Customers opt for shops' discount prices

Jonathan Foster and John Arlidge investigate how carton undercuts bottle in hatchback-to-refrigerator shopping
Customers at Morrison's store in Wakefield, West Yorkshire, yesterday were faced with a bewildering variety of dairy products. They could buy goat's or cow's milk, long life or sterilised, full or half-fat and any number of others, most at low prices that will mean redundancies at the nearby Northern Foods bottling plant.

A four-pint container of pasteurised costs 87p, 40 per cent less than the doorstep price of a pint charged by milkmen supplied by Northern Foods.

While the Wakefield dairy is a leading supplier of the 1,700 delivery rounds in the North and Midlands, the supermarkets get their milk from Northern Foods plants in Leicestershire, London and Manchester, which use cartons instead of the more labour-intensive bottles used for doorstep delivery.

The effects of changes were not lost on Wakefield's shoppers yesterday. Whether shifting bulky litres or taking a pint of Guernsey-Jersey, the reason for buying from a supermarket was price.

Ann Smith and Deborah Whiteley who took 16 litres through the checkout, citing young families eating cereals for the volume of consumption.

"It can make a difference of £2 or £3 a week," Ms Smith said. "If we need any extra, I can get it from the petrol station shop any time of day or night." It is a pattern of one-stop, hatchback-to-refrigerator shopping familiar to David Salkeld, managing director of Northern Foods dairies division.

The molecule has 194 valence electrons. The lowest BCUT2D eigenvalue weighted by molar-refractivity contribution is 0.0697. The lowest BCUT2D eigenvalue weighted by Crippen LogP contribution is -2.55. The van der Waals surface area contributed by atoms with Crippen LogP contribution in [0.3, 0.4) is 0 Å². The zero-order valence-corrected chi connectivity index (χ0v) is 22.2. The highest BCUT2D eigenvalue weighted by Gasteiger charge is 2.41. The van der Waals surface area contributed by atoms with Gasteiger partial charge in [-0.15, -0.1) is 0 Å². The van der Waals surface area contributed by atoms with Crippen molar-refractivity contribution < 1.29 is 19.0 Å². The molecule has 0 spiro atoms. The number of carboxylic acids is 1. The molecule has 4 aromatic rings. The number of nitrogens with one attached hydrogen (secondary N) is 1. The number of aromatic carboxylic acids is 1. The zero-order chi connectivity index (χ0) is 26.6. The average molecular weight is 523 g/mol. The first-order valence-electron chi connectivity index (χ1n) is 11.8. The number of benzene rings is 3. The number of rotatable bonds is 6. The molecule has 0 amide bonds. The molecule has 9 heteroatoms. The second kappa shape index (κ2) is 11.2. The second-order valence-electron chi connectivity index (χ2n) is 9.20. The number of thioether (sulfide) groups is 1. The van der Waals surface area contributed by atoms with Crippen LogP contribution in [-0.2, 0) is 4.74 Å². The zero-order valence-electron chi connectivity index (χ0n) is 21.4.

"In 1990, about 60 per cent of milk was delivered to the doorstep. It has declined to about 45 per cent now and is forecast to be 25-30 per cent by 1997."

The decline in doorstep deliveries has been so dramatic in Scotland that the service is now almost extinct. Figures released yesterday by the Scottish Dairy Trade Federation reveal that the figure in Scotland is just 20 per cent. In parts of the big cities the service has disappeared Industry observers point to housing styles and shopping patterns.

The traditional tenement blocks in Scottish cities have discouraged home deliveries, they say, and in the 1970s when they were introduced, supermarkets grew faster in Scotland than in England and Wales. "Lifestyles have changed," Mr Salkeld said. "Double income, no kids households are less likely to want doorstep delivery. The biggest change has been the decline in the number of people who used to buy milk from supermarkets and also had a doorstep delivery.

But there is a core of people who are not drifting to the supermarkets. Gwen Zaman, loading her Morrison's shopping into the car, had not bought any milk.

"It's just nice to have the doorstep delivery, it's a thing that typical of life in England," she said. "He's never let us down in any weather, and we're giving somebody a job."

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